molecular biology, cellular biology, biochemistry, microscopy
WHAT WE DO
Explain how ribosomal proteins are transported and assembled inside the cell.
Investigate the role of various chemical modifications on proteins that participate in translation.
Human cells contain internal compartments called organelles that fulfill specific activities, similar to the body's organs. Proteins and other molecules inside the cell constantly move across these different compartments to carry out their functions. While traveling, proteins often change their chemical composition and connect with other molecules to help them move through the cell and reach their destination.
Among the molecules in constant motion are the ribosomes, essential to decoding the information in genes and translating it into proteins. In human cells, eighty unique ribosomal proteins move across different cell compartments and assemble with RNA molecules to make a functional ribosome. The FIRE CellEx stream investigates the chemical modifications and molecular interactions each ribosomal protein encounters during its transport inside the cell before being incorporated into a ribosome.
WHY IT MATTERS
Defects in ribosomal protein function cause genetic diseases and cancer progression.
Mutations in ribosomal proteins cause rare genetic diseases and promote cancer development, especially leukemia. Rare ribosomal disorders, such as Diamond Blackfan Anemia (DBA), Shwachman Diamond syndrome (SDS), and X-linked dyskeratosis congenita (DC), are characterized by bone marrow failure, congenital disabilities, and severe immune alterations. Most ribosomal diseases have no known cure and are often fatal.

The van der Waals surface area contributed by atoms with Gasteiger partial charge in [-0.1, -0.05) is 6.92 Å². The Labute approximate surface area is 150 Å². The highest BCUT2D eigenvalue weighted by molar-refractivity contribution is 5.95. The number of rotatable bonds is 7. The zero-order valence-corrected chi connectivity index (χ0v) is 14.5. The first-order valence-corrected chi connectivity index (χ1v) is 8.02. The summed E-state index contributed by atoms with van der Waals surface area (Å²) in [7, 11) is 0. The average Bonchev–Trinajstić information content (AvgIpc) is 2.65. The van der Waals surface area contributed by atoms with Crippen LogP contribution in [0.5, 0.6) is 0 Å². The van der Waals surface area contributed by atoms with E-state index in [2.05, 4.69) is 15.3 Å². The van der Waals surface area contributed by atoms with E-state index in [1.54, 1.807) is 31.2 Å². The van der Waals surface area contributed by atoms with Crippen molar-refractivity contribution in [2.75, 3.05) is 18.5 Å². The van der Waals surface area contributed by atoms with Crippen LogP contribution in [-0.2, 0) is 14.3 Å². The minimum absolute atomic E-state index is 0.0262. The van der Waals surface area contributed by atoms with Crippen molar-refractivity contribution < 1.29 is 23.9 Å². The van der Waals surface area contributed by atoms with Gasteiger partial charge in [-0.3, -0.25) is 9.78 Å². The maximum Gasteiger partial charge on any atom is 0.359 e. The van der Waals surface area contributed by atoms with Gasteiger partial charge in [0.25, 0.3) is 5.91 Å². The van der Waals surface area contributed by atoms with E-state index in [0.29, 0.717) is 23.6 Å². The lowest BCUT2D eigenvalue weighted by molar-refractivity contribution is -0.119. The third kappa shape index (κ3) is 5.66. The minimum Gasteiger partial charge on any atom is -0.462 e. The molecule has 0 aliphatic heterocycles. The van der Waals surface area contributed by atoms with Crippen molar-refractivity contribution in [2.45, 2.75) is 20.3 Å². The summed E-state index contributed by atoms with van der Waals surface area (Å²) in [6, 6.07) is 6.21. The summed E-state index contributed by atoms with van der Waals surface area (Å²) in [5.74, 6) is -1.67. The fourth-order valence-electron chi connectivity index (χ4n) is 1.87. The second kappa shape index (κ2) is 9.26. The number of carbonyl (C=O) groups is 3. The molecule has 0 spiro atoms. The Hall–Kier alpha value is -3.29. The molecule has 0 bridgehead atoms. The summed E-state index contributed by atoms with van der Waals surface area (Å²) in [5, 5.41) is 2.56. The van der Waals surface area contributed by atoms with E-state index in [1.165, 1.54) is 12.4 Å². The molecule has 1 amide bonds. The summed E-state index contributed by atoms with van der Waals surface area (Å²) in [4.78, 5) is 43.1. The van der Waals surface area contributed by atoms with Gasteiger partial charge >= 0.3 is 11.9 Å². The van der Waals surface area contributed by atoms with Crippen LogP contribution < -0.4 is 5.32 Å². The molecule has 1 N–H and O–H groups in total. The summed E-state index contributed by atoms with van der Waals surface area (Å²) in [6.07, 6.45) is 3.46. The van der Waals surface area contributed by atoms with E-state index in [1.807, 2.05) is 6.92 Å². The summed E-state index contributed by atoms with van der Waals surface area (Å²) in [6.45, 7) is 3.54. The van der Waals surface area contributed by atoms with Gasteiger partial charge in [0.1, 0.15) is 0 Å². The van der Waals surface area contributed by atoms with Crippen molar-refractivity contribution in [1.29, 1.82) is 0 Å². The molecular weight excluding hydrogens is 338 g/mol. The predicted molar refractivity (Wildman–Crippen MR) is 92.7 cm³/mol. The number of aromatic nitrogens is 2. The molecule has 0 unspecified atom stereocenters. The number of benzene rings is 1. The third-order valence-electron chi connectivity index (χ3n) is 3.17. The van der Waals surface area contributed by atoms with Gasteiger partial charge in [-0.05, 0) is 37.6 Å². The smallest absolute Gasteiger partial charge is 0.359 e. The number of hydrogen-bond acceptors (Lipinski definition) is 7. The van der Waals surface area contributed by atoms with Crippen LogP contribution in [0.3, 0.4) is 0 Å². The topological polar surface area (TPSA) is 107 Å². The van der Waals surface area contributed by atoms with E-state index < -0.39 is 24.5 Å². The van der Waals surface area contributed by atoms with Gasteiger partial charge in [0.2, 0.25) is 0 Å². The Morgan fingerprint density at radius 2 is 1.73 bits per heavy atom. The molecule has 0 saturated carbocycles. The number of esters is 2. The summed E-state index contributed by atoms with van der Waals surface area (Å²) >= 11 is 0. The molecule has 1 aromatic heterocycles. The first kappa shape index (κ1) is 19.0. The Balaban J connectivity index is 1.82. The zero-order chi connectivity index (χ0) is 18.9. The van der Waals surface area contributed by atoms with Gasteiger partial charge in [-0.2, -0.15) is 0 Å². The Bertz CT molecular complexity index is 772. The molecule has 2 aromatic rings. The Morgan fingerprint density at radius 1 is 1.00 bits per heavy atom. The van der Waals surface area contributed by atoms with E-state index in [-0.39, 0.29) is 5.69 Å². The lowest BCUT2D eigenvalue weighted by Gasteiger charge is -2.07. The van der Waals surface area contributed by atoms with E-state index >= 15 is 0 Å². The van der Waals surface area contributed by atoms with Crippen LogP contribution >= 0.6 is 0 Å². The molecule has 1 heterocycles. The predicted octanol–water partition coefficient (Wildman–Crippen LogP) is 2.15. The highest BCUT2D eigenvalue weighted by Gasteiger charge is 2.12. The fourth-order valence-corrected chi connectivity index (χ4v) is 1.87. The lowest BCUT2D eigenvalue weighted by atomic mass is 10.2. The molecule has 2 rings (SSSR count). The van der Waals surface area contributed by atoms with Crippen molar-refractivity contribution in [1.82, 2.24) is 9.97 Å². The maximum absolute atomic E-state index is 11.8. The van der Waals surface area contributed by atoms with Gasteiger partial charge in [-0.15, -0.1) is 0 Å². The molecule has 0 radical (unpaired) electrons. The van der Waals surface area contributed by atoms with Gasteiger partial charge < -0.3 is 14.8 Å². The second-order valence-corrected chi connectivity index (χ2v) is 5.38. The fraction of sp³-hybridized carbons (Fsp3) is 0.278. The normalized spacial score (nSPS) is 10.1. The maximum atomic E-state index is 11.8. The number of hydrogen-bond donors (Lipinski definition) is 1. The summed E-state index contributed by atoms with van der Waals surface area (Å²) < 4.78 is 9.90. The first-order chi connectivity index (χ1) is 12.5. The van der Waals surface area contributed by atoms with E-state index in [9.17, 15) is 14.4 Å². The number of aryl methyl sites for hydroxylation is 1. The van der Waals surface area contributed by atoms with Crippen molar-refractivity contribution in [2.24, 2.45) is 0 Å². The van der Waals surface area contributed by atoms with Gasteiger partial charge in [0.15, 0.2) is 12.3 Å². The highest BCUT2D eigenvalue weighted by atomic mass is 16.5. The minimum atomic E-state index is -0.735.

Developing biomedical approaches targeting ribosomal protein activity could benefit patients with rare congenital diseases and cancer. The FIRE CellEx research analyses the ribosome assembly landscape, identifying steps susceptible to therapeutic interventions and providing insights into potential disease treatments.
WHAT YOU LEARN
To dissect the ribosomal protein transport roadmap using cell biology, biochemistry, and molecular biology techniques.
The experimental strategy for FIRE CellEx includes in vitro and in vivo approaches to follow the dynamics of individual ribosomal proteins as they integrate into molecular assemblies.
In FIRE Semester 2, students focus on molecular biology techniques, including primer design, polymerase chain reaction (PCR), DNA agarose gel electrophoresis, molecular cloning, bacterial transformation, plasmid DNA purification, and sequencing alignment.
In FIRE Semester 3, we focus on protein biochemistry, using methods for protein expression (in bacteria, cell-free systems, and cells in culture), protein separation by acrylamide gel electrophoresis, affinity purification by chromatography and immunoprecipitation, and Western blots. We are working on optimizing other experimental strategies, such as subcellular fractionation, centrifugation, and fluorescence microscopy.
In addition to wet lab techniques, students learn to apply the scientific method, collaborate in teams, and communicate scientific findings through poster and oral presentations at scientific meetings.
More information soon.